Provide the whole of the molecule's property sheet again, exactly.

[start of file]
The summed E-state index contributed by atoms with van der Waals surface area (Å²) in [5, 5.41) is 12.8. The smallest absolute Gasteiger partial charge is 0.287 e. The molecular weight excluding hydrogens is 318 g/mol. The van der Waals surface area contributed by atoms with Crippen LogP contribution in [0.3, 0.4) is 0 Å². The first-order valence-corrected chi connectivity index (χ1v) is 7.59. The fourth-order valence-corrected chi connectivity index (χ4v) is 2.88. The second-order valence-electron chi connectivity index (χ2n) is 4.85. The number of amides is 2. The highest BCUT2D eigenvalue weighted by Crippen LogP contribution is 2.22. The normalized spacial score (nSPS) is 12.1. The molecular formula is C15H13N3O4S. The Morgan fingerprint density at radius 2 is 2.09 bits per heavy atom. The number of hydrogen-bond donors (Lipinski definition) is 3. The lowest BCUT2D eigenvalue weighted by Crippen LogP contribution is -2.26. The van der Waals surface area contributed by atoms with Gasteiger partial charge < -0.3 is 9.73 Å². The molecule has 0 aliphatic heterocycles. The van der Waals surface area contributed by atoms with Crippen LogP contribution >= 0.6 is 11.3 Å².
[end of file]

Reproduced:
The summed E-state index contributed by atoms with van der Waals surface area (Å²) in [5, 5.41) is 12.8. The smallest absolute Gasteiger partial charge is 0.287 e. The molecular weight excluding hydrogens is 318 g/mol. The van der Waals surface area contributed by atoms with Crippen LogP contribution in [0.3, 0.4) is 0 Å². The first-order valence-corrected chi connectivity index (χ1v) is 7.59. The fourth-order valence-corrected chi connectivity index (χ4v) is 2.88. The second-order valence-electron chi connectivity index (χ2n) is 4.85. The number of amides is 2. The highest BCUT2D eigenvalue weighted by Crippen LogP contribution is 2.22. The normalized spacial score (nSPS) is 12.1. The molecular formula is C15H13N3O4S. The Morgan fingerprint density at radius 2 is 2.09 bits per heavy atom. The number of hydrogen-bond donors (Lipinski definition) is 3. The lowest BCUT2D eigenvalue weighted by Crippen LogP contribution is -2.26. The van der Waals surface area contributed by atoms with Gasteiger partial charge < -0.3 is 9.73 Å². The molecule has 0 aliphatic heterocycles. The van der Waals surface area contributed by atoms with Crippen LogP contribution >= 0.6 is 11.3 Å².